Lake Shore & M. S. Ry. Co. v. Smith, 173 U. S. 684; reversing Smith v. Lake Shore & M. S. Ry. Co., 114 Mich. 460; Beardsley v. N. Y. L. E. & W. Ry. Co. (N. Y. 1900), 56 N. E. 488; reversing s. c. 44 N. Y. S. 175.
173 U. S. 684.
94 U. S. 131.
See ante, §§ 96, 97, where the few cases which the authorities had been able to find are fully discussed. See, also, Deposit Bk. v. Daviess County (Ky.), 39 S. W. 1030.
See ante, § 210.
Ch. J. Waite in Chicago, etc. R. R. Co. v. Iowa, 94 U. S. 155. See, also, Spring Valley Waterworks v. Schottler, 110 U. S. 347; Hamilton v. Keith, 5 Bush, 458; Illinois Cent. R. R. Co. v. People, 95 Ill. 113; Sloan v. Pacific R. R. Co., 61 Mo. 24 (21 Am. Rep. 397); Farmers’ Loan, etc., v. Stone et al., U. S. C. C. Miss., 18 Cent. L. J. 472; Georgia R. R. and Banking Co. v. Smith, 128 U. S. 174; Reagan v. Farmers’ Loan and Trust Co., 154 U. S. 362; Chicago & Grand Trunk Ry. Co. v. Wellman, 143 U. S. 339; Covington & L. Turnpike Road Co., v. Sandford, 164 U. S. 574; City of Danville v. Danville Water Co., 178 Ill. 299; Pingree v. Michigan Cent. R. R. Co. (Mich.), 76 N. W. 635; New Orleans Gas Co. v. Louisiana Light, etc., Co., 115 U. S. 650; Santa Ana Water Co. v. Town of San Buenaventura, 56 Fed. 339.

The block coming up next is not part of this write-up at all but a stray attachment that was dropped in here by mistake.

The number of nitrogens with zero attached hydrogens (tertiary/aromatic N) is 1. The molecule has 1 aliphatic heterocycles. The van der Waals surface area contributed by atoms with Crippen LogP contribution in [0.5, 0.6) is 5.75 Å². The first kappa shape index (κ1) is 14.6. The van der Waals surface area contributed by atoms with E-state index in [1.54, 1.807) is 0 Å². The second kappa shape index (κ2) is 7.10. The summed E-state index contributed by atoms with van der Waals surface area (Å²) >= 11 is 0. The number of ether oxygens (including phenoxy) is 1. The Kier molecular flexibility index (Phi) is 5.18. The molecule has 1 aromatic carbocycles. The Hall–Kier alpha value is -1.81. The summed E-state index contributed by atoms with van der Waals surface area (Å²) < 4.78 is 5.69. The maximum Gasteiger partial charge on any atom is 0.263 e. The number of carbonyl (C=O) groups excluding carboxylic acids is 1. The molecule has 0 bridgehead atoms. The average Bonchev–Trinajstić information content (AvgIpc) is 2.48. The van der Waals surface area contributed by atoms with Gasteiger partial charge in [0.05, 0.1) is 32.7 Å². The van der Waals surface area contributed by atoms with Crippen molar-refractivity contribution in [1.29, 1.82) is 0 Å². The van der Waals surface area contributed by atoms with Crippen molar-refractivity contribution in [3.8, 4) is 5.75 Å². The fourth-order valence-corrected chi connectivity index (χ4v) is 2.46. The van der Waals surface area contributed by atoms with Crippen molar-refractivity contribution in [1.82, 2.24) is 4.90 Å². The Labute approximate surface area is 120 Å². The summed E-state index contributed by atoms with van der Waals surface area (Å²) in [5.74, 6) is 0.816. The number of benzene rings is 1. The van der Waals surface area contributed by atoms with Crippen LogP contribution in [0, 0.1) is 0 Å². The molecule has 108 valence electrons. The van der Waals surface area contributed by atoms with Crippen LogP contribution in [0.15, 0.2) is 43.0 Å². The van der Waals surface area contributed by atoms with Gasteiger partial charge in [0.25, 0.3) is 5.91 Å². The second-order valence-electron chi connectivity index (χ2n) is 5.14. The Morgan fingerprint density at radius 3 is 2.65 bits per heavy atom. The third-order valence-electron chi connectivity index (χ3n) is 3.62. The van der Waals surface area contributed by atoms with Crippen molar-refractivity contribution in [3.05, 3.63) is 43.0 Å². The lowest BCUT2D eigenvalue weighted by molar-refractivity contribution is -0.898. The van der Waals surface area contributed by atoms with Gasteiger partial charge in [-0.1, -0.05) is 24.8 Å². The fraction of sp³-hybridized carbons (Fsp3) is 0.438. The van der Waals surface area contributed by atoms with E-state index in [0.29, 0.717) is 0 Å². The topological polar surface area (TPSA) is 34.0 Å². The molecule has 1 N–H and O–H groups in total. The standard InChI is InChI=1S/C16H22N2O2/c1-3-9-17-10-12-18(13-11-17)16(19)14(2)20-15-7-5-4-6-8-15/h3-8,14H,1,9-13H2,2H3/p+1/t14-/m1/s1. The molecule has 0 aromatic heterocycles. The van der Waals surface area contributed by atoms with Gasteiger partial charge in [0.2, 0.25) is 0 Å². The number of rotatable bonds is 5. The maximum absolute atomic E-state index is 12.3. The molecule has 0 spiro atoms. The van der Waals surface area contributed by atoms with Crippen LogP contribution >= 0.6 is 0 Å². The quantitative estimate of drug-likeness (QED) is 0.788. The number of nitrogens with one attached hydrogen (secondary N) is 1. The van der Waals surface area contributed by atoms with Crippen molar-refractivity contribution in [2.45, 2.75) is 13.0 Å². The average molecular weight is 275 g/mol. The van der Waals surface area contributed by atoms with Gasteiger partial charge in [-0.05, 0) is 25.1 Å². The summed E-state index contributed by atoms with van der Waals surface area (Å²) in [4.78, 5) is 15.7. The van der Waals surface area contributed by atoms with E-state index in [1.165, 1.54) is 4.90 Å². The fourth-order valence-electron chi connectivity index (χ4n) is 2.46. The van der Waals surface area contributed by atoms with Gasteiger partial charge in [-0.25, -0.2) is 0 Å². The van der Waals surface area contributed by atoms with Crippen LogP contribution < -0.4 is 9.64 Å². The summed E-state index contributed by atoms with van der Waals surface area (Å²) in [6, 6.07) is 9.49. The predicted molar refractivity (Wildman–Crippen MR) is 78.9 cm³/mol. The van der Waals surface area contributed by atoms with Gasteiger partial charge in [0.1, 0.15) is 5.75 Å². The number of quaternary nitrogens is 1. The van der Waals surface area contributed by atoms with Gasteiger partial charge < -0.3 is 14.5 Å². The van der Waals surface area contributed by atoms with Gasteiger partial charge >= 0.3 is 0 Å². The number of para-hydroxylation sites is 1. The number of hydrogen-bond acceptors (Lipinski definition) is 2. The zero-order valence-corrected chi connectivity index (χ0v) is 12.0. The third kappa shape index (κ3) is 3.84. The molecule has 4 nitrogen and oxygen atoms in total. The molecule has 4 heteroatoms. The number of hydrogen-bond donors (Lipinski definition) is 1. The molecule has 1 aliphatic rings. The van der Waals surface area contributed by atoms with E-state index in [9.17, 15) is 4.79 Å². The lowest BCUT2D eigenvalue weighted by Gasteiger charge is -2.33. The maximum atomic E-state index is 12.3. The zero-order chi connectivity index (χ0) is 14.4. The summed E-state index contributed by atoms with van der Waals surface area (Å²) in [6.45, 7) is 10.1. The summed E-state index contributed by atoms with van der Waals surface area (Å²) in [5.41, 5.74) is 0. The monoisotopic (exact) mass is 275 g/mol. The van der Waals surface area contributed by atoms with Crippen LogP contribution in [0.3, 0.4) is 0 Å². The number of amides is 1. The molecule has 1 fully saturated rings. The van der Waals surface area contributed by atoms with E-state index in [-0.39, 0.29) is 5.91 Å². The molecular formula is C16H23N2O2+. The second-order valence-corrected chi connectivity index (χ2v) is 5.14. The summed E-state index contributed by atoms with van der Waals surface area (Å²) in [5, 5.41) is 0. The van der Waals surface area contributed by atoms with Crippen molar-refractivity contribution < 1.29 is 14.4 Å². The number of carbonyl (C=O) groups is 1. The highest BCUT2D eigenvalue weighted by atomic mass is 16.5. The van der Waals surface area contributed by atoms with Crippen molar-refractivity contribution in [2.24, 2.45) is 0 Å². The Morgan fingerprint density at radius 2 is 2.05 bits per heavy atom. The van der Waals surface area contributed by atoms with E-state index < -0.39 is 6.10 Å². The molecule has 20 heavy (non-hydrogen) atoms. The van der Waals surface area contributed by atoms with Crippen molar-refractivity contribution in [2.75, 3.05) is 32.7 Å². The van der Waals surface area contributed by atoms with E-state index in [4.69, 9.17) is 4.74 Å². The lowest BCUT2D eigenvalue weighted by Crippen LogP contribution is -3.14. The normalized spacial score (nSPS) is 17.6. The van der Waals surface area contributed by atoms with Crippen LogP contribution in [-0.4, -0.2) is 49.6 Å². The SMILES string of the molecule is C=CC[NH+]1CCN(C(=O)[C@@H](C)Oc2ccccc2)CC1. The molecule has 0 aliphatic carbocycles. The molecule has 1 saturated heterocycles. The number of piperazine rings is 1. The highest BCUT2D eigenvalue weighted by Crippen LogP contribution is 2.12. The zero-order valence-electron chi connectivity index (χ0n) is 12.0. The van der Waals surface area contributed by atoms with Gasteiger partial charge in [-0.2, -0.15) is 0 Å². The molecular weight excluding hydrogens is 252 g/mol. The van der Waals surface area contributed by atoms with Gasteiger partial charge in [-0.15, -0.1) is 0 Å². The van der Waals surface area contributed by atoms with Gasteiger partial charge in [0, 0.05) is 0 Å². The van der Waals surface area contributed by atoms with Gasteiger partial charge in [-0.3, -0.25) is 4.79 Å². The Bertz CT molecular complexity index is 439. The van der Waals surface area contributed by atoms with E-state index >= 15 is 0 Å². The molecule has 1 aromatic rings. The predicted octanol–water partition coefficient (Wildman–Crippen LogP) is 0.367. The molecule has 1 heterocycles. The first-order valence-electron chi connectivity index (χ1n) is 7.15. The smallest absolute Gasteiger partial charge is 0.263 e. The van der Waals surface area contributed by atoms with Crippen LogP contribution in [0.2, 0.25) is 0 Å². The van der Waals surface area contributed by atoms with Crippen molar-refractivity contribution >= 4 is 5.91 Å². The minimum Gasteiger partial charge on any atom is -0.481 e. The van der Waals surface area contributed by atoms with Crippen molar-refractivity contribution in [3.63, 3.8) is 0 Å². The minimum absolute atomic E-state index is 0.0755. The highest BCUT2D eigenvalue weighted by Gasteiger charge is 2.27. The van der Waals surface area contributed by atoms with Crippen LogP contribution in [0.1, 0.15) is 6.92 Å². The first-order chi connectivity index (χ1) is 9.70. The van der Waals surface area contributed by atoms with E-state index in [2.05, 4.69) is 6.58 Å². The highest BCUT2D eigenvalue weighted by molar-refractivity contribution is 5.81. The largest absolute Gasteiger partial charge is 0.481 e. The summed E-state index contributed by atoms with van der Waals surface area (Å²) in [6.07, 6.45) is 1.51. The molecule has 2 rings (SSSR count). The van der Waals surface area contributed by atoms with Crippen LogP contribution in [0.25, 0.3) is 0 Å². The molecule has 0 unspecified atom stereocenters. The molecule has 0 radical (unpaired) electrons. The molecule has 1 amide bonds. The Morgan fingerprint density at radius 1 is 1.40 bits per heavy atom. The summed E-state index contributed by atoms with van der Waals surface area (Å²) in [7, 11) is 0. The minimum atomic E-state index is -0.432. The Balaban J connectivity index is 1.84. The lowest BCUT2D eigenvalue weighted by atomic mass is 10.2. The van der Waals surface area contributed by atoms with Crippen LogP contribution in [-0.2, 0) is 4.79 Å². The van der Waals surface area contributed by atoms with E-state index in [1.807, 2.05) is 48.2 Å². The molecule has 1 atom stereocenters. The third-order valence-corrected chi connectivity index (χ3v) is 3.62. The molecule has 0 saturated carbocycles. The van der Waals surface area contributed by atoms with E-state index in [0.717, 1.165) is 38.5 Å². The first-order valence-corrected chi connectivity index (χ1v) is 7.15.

As in City of Danville v. Danville Water Co., 178 Ill. 299; Pingree v. Michigan Central R. R. Co. (Mich.), 76 N. W. 635. In the last case, the railroad was given the power to fix its own rates “subject only” to a stipulated maximum rate for passengers.
As in Santa Ana Water Co. v. Town of San Buenaventura, 56 Fed. 339.
State v. Southern Pac. Ry. Co., 23 Oreg. 424; Commonwealth v. Covington & C. Bridge Co. (Ky.), 21 S. W. 1042; Commonwealth v. Covington & C. El. Ry. & Bridge & Transfer Co. (Ky.), 21 S. W. 1042; Covington & C. Bridge Co. v. Commonwealth (Ky.), 22 S. W. 851.
Beardsley v. New York L. E. & W. Ry. Co., 15 App. Div. 251; 44 N. Y. S. 175; City of Indianapolis v. Navin, 151 Ind. 139; Columbus Ins. & Banking Co. v. First Nat. Bank, 73 Miss. 96; Sweetzer v. First Nat. Bank, 73 Miss. 96. In the last two cases, the authorization in the charters of the banks, of the power to charge any rate of interest which they may determine, was held to be subject to repeal by subsequent legislation.
Central Trust Co. v. Citizens St. Ry. Co., 82 Fed. 1.
City of Indianapolis v. Navin, 151 Ind. 139.
Cleveland Gaslight & Coke Co. v. City of Cleveland, 71 Fed. 610; Milwaukee Electric Ry. & Light Co. v. City of Milwaukee, 87 Fed. 577; Central Trust Co. of N. Y. v. City of Milwaukee, 87 Fed. 577; San Joaquin & King’s River & Canal Irrigation Co. v. Stanislaus County, 90 Fed. 516; Ball v. Rutland Ry. Co., 93 Fed. 573. See, also, ante, § 97, in which this principle is fully explained, in connection with the general discussion of the subject of the regulation of prices and charges.
Louisville & T. Turnpike Road Co. v. Boss (Ky.), 44 S. W. 981.